Thoughts on music and the forthcoming Missal

September 20, 2011

It is time, once again, for me to climb atop one of my favourite hobby-horses. Bear with me.

Sacrosanctum concilium, the Constitution on the Sacred Liturgy from Vatican II, is the most authoritative recent statement on the Church’s liturgy that we have. As has often been noted, it states:

The Church acknowledges Gregorian chant as specially suited to the Roman liturgy: therefore, other things being equal, it should be given pride of place in liturgical services.

It goes on to say that, in certain circumstances, allowance may be made for other music, such as polyphony or the music native to a particular region, but, nonetheless, a clear ideal has been presented. Gregorian chant is the music of the Latin rite; it has no other reason to exist.

In practice, we almost never hear Gregorian chant during the liturgy. The reasons are many, but, arguably, at least part of the blame may be assigned to the General Instruction on the Roman Missal, the authoritative practical guide to the celebration of the liturgy. The version in force in the United States, for instance (most recently revised in 2002), says, in reference to the Introit, or Entrance Chant:

In the dioceses of the United States of America there are four options for the Entrance Chant: (1) the antiphon from The Roman Missal or the Psalm from the Roman Gradual as set to music there or in another musical setting; (2) the seasonal antiphon and Psalm of the Simple Gradual; (3) a song from another collection of psalms and antiphons, approved by the Conference of Bishops or the diocesan Bishop, including psalms arranged in responsorial or metrical forms; (4) a suitable liturgical song similarly approved by the Conference of Bishops or the diocesan Bishop. [my emphasis]

Analogous guidelines are given for the other Mass Propers. Note that little word “song”, which has provided a justification for those who wished to ditch the chant in favour of something else. Something with guitar accompaniment. And drums. Something with an ethos quite different from that proper to the Latin rite. “Song” became a weasel word.

The forthcoming new translation of the Mass (due in parishes this Advent) has been an occasion for hope to those of us who love the Church’s liturgy and her heritage of liturgical chant. Because the new translation will affect even the Mass Ordinary, much of the sub-standard music that has been composed since Vatican II may be joyfully tossed out the Church’s open windows, and we have, in a real sense, an opportunity to try again to faithfully implement the intentions of the Council Fathers, as least insofar as the music of the liturgy is concerned. As stated in Sacrosanctum concilium, the basic objective should be: more chant, sung competently and prayerfully. We should do our best to restore the resounding glory of our worship, using the music that the Church herself gives us.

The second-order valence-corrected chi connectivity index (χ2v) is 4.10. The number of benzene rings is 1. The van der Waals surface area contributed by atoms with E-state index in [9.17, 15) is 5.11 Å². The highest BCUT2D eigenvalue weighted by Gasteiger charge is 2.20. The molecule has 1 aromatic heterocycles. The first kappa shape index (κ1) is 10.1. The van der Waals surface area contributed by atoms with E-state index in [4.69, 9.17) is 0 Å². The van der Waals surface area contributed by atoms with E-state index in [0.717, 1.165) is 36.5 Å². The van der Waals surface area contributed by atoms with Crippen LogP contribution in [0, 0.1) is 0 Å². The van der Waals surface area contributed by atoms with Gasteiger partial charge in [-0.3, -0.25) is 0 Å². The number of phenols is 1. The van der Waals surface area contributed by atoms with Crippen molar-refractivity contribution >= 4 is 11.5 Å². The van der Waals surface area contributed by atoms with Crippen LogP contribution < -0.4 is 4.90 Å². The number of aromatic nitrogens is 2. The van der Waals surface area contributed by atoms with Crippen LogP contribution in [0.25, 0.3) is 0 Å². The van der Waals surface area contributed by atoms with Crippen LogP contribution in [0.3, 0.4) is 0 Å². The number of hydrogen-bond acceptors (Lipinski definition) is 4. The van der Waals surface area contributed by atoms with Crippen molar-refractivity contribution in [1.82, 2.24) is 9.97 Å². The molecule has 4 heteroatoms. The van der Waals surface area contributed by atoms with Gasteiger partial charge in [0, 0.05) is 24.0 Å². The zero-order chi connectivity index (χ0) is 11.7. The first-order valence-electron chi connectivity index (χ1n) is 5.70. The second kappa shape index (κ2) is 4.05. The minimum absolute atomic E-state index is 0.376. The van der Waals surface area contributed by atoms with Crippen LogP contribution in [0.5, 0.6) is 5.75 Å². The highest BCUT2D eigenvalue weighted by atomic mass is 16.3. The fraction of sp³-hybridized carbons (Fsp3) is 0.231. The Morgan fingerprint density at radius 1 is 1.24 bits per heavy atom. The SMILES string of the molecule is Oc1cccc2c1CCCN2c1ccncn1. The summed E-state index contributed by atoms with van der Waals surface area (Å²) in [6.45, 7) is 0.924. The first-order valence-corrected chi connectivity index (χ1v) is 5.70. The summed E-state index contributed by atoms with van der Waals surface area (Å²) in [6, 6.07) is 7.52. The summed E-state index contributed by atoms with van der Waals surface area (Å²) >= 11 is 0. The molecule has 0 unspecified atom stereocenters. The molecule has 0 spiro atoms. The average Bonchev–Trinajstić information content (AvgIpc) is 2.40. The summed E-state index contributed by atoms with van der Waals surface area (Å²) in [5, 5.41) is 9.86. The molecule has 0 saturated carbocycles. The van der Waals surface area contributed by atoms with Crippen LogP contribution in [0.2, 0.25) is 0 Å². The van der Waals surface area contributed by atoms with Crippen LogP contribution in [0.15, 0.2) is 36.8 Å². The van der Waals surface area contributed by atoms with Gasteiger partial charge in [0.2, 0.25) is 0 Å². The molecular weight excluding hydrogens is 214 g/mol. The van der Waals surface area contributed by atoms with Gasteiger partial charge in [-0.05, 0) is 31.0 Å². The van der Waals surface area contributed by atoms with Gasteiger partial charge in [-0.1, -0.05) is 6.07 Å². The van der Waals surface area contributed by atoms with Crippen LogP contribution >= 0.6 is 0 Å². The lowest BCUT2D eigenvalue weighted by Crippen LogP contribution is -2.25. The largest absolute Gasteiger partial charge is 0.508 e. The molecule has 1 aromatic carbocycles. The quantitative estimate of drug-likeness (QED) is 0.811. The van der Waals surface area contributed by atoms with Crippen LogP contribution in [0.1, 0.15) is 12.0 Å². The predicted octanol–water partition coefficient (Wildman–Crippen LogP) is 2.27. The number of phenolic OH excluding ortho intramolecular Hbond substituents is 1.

Furthermore, the new translation of the liturgical texts is being accompanied by a new translation of the General Instruction on the Roman Missal, and in the new translation the weasel word “song” has been replaced by the clarificatory “chant” (see, for instance, Paragraph 48 of the linked document), thus, one would think, removing that one slender reed that has supported so many ill-advised liturgical experiments.

So far, so good.

Enter the Canadian Bishops’ Conference (and I will focus now on the Canadian situation, since that is where I am). If one searches their site for resources related to the forthcoming new translation, one finds that they are publishing a book called Celebrate in Song intended for the pews of parish churches in order to promote “a seamless transition to the new translation of the Roman Missal in your community!” Celebrate in Song includes something called “ICEL Chants”, plus three new musical settings of the Mass Ordinary. Audio of the new settings can be streamed from the same site. Listen if you dare. Two of the three settings are essentially pop music; the third is not quite as bad, being somewhat closer to a sacred music aesthetic, but it is (and without wishing to impugn the motives of the composer in any way) still pretty mediocre to my ears. This is distressing.

And what of those cryptically named “ICEL Chants” packaged with them? Here things begin to brighten again: the ICEL Chants, it turns out, are English-language chants from the Roman Missal, very much in the style of Gregorian chant! They include music for the Mass Ordinary, Prefaces for the feasts, Eucharistic prayers, some hymns, blessings, and much else. The Mass Propers are apparently missing, but that lacuna could be conveniently filled with the Simple English Propers. Together these two sources would provide, I believe, a complete, simplified, English-language chant for the celebration of Mass in the new translation.

In some cases the music of the “ICEL chants” is clearly based directly on the Gregorian models: compare the Sanctus for Eucharistic Prayer IV to the Gregorian Sanctus XVIII “Deus Genitor alme”, for instance.

As is evident, in this case the music is actually the same. In other cases, the English-language chant has been streamlined and simplified relative to its Gregorian counterpart, but it is clearly cut from the same cloth. This is tremendous.

Why these Missal chants have been saddled with an alienating bureaucratic title — “ICEL” stands for International Commision on English in the Liturgy, which is the body responsible for the new Missal translation — I have no idea, and it is rather unfortunate, but their inclusion in Celebrate in Song can only be an occasion for rejoicing.

What shall we make of this situation? I am of two minds about it. On the one hand, I fear that many parishes will ignore the quasi-Gregorian Missal chants and adopt one of the pop music settings, either from Celebrate in Song or from some other source. On the other hand, it is barely possible that our Catholic Bishops are cunning in their tactics: perhaps the Missal chants have been bundled with mediocre alternatives in the expectation that the chant will thereby appear all the more alluring? If that were the case, however, why include the pop music at all? It does seem to be tempting fate.